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January 10, 2013
Stories are found in lots of places beside books:
Pictures (art, photography)
History and politics
News (including gossip)
Psychology (eg. story can heal the psyche)
Browser History (see YouTube video “Parisian Love”)
The example of timeline of human evolution
o Looks linear and perfect – it’s nice to think that we have connectivity over time
o However, in evolutionary biology, we know that our evolution is NOT linear at all
(there are holes, etc.)
Freud believed that the truth of the story doesn’t matter, as long as the patient
understands himself in that narrative
Reliability and truth – Do they matter? Does the story supersede the facts?
Why do we tell stories?
Narrative is the principal way in which our species organizes its understanding of time
Both memory and language appear to be intrinsically connected to narrative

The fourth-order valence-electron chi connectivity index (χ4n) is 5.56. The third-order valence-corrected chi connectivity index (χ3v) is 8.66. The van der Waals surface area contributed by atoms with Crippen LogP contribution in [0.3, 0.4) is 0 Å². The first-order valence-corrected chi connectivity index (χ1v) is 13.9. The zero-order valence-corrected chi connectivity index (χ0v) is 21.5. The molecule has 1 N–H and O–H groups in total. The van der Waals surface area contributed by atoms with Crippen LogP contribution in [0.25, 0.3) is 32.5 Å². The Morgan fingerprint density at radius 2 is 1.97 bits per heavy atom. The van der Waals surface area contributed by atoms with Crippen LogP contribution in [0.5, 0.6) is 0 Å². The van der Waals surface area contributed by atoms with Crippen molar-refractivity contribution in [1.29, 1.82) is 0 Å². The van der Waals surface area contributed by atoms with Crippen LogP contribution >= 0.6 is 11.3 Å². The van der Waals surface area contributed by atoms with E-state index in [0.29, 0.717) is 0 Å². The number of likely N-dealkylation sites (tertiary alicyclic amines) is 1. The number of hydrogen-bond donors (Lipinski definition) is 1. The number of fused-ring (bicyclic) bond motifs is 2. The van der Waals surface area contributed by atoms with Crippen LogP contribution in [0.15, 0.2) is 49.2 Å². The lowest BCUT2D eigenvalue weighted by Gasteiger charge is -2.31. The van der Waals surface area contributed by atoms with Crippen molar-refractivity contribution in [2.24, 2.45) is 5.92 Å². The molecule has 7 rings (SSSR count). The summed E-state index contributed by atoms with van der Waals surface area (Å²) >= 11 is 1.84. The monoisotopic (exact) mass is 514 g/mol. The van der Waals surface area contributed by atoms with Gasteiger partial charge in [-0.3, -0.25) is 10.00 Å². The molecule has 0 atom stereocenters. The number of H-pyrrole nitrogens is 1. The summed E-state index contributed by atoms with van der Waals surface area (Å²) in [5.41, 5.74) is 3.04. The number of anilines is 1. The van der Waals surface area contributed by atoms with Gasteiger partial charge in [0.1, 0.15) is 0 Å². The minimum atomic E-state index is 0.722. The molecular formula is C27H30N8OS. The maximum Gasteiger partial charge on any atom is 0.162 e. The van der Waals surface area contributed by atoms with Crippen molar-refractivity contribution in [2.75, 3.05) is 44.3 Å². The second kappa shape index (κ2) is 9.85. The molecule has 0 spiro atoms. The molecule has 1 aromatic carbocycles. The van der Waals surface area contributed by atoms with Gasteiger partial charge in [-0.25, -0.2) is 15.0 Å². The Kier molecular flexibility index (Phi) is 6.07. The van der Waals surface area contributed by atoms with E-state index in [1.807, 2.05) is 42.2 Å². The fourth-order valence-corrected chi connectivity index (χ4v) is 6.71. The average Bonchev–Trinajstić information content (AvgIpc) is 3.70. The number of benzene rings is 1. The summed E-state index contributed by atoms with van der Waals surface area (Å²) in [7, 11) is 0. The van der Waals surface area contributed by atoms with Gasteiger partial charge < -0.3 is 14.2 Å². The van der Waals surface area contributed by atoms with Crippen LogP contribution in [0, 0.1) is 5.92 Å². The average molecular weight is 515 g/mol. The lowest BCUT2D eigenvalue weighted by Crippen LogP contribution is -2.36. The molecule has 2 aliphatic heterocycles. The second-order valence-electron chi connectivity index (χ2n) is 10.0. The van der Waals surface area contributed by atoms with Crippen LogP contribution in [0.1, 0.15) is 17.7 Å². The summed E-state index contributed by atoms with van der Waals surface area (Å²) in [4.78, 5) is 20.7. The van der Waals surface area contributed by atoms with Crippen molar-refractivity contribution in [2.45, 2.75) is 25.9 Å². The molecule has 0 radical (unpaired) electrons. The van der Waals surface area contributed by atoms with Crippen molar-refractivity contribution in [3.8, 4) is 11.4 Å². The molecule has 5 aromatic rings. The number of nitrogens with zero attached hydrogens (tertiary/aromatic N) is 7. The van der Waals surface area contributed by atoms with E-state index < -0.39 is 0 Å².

o “Deep wiring”
How we make sense of things
How we should read English Lit books
Or at least focus on it. Remember, it’s not just the story that we want – it’s how that
story is told
o Don’t focus on the summary; focus on HOW it happens
o We’ve all read the same story – don’t just give a summary, creatively tell how
the story happened
Engage with it – think about your own reactions (good, bad, or otherwise)
Interact with the text
Important theme: Webs, and getting caught
Insiders vs. outsiders
o By the end of the novel, you should be a transformed reader!